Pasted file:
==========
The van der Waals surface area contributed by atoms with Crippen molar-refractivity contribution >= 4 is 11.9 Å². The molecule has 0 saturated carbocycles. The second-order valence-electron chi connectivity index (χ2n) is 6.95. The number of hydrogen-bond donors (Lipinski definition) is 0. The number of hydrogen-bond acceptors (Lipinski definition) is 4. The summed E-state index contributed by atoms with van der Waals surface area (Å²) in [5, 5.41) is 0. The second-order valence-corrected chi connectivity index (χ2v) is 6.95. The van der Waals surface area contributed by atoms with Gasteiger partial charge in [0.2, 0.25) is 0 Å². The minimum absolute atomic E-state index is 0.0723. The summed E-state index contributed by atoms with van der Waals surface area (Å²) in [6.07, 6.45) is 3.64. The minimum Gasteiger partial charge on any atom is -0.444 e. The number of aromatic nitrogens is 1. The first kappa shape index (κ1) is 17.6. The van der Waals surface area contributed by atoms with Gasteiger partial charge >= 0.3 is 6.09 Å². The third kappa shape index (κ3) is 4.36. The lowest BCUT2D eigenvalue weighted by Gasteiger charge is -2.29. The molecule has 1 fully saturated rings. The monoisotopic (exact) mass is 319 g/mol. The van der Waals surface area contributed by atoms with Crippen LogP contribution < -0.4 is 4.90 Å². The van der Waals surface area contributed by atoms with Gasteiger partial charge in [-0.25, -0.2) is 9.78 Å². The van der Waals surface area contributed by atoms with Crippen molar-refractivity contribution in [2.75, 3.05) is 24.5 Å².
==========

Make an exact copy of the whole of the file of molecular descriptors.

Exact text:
The van der Waals surface area contributed by atoms with Crippen molar-refractivity contribution >= 4 is 11.9 Å². The molecule has 0 saturated carbocycles. The second-order valence-electron chi connectivity index (χ2n) is 6.95. The number of hydrogen-bond donors (Lipinski definition) is 0. The number of hydrogen-bond acceptors (Lipinski definition) is 4. The summed E-state index contributed by atoms with van der Waals surface area (Å²) in [5, 5.41) is 0. The second-order valence-corrected chi connectivity index (χ2v) is 6.95. The van der Waals surface area contributed by atoms with Gasteiger partial charge in [0.2, 0.25) is 0 Å². The minimum absolute atomic E-state index is 0.0723. The summed E-state index contributed by atoms with van der Waals surface area (Å²) in [6.07, 6.45) is 3.64. The minimum Gasteiger partial charge on any atom is -0.444 e. The number of aromatic nitrogens is 1. The first kappa shape index (κ1) is 17.6. The van der Waals surface area contributed by atoms with Gasteiger partial charge >= 0.3 is 6.09 Å². The third kappa shape index (κ3) is 4.36. The lowest BCUT2D eigenvalue weighted by Gasteiger charge is -2.29. The molecule has 1 fully saturated rings. The monoisotopic (exact) mass is 319 g/mol. The van der Waals surface area contributed by atoms with Crippen LogP contribution < -0.4 is 4.90 Å². The van der Waals surface area contributed by atoms with Gasteiger partial charge in [-0.25, -0.2) is 9.78 Å². The van der Waals surface area contributed by atoms with Crippen molar-refractivity contribution in [2.75, 3.05) is 24.5 Å².